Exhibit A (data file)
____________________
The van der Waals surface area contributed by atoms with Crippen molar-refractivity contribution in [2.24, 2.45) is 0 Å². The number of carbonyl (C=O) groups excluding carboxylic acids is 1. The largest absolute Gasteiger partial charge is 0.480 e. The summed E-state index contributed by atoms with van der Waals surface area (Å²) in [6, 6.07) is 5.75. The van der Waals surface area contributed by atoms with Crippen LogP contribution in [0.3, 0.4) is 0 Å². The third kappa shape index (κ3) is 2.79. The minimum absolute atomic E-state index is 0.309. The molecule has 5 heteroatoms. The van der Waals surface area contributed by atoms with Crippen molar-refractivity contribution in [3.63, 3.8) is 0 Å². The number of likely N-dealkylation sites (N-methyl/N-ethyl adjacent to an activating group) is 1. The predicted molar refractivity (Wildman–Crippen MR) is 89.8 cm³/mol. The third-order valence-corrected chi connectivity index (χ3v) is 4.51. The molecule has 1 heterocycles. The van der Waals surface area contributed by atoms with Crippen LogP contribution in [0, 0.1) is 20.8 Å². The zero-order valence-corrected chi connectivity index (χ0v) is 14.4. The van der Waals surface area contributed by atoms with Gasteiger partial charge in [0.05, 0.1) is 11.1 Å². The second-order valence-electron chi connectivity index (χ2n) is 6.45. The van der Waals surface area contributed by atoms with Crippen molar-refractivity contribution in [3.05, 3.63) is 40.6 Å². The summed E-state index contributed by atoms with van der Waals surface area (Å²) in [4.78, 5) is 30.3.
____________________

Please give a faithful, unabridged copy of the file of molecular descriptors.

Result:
The van der Waals surface area contributed by atoms with Crippen molar-refractivity contribution in [2.24, 2.45) is 0 Å². The number of carbonyl (C=O) groups excluding carboxylic acids is 1. The largest absolute Gasteiger partial charge is 0.480 e. The summed E-state index contributed by atoms with van der Waals surface area (Å²) in [6, 6.07) is 5.75. The van der Waals surface area contributed by atoms with Crippen LogP contribution in [0.3, 0.4) is 0 Å². The third kappa shape index (κ3) is 2.79. The minimum absolute atomic E-state index is 0.309. The molecule has 5 heteroatoms. The van der Waals surface area contributed by atoms with Crippen molar-refractivity contribution in [3.63, 3.8) is 0 Å². The number of likely N-dealkylation sites (N-methyl/N-ethyl adjacent to an activating group) is 1. The predicted molar refractivity (Wildman–Crippen MR) is 89.8 cm³/mol. The third-order valence-corrected chi connectivity index (χ3v) is 4.51. The molecule has 1 heterocycles. The van der Waals surface area contributed by atoms with Crippen LogP contribution in [0, 0.1) is 20.8 Å². The zero-order valence-corrected chi connectivity index (χ0v) is 14.4. The van der Waals surface area contributed by atoms with Gasteiger partial charge in [0.05, 0.1) is 11.1 Å². The second-order valence-electron chi connectivity index (χ2n) is 6.45. The van der Waals surface area contributed by atoms with Crippen molar-refractivity contribution in [3.05, 3.63) is 40.6 Å². The summed E-state index contributed by atoms with van der Waals surface area (Å²) in [4.78, 5) is 30.3.